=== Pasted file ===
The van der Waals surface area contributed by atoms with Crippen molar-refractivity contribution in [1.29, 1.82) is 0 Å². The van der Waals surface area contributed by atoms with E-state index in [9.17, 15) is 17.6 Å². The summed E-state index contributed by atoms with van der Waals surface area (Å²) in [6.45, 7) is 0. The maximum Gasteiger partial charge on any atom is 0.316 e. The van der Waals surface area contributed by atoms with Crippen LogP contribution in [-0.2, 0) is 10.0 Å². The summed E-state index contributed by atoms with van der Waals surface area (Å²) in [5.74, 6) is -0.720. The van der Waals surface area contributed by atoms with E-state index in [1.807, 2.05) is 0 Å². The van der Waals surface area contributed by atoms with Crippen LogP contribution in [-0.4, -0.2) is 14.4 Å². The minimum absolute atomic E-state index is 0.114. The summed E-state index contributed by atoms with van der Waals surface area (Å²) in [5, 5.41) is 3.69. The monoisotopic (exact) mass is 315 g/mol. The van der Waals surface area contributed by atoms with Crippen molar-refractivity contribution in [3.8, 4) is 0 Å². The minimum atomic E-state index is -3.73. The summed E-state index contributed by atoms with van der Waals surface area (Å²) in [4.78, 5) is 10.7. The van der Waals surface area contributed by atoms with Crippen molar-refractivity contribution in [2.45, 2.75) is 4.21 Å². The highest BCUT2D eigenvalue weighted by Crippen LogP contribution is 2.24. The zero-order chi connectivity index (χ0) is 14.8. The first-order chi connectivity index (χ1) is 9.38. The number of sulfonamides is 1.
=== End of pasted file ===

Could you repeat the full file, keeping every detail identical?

The van der Waals surface area contributed by atoms with Crippen molar-refractivity contribution in [1.29, 1.82) is 0 Å². The van der Waals surface area contributed by atoms with E-state index in [9.17, 15) is 17.6 Å². The summed E-state index contributed by atoms with van der Waals surface area (Å²) in [6.45, 7) is 0. The maximum Gasteiger partial charge on any atom is 0.316 e. The van der Waals surface area contributed by atoms with Crippen LogP contribution in [-0.2, 0) is 10.0 Å². The summed E-state index contributed by atoms with van der Waals surface area (Å²) in [5.74, 6) is -0.720. The van der Waals surface area contributed by atoms with E-state index in [1.807, 2.05) is 0 Å². The van der Waals surface area contributed by atoms with Crippen LogP contribution in [-0.4, -0.2) is 14.4 Å². The minimum absolute atomic E-state index is 0.114. The summed E-state index contributed by atoms with van der Waals surface area (Å²) in [5, 5.41) is 3.69. The monoisotopic (exact) mass is 315 g/mol. The van der Waals surface area contributed by atoms with Crippen molar-refractivity contribution in [3.8, 4) is 0 Å². The minimum atomic E-state index is -3.73. The summed E-state index contributed by atoms with van der Waals surface area (Å²) in [4.78, 5) is 10.7. The van der Waals surface area contributed by atoms with Crippen molar-refractivity contribution in [2.45, 2.75) is 4.21 Å². The highest BCUT2D eigenvalue weighted by Crippen LogP contribution is 2.24. The zero-order chi connectivity index (χ0) is 14.8. The first-order chi connectivity index (χ1) is 9.38. The number of sulfonamides is 1.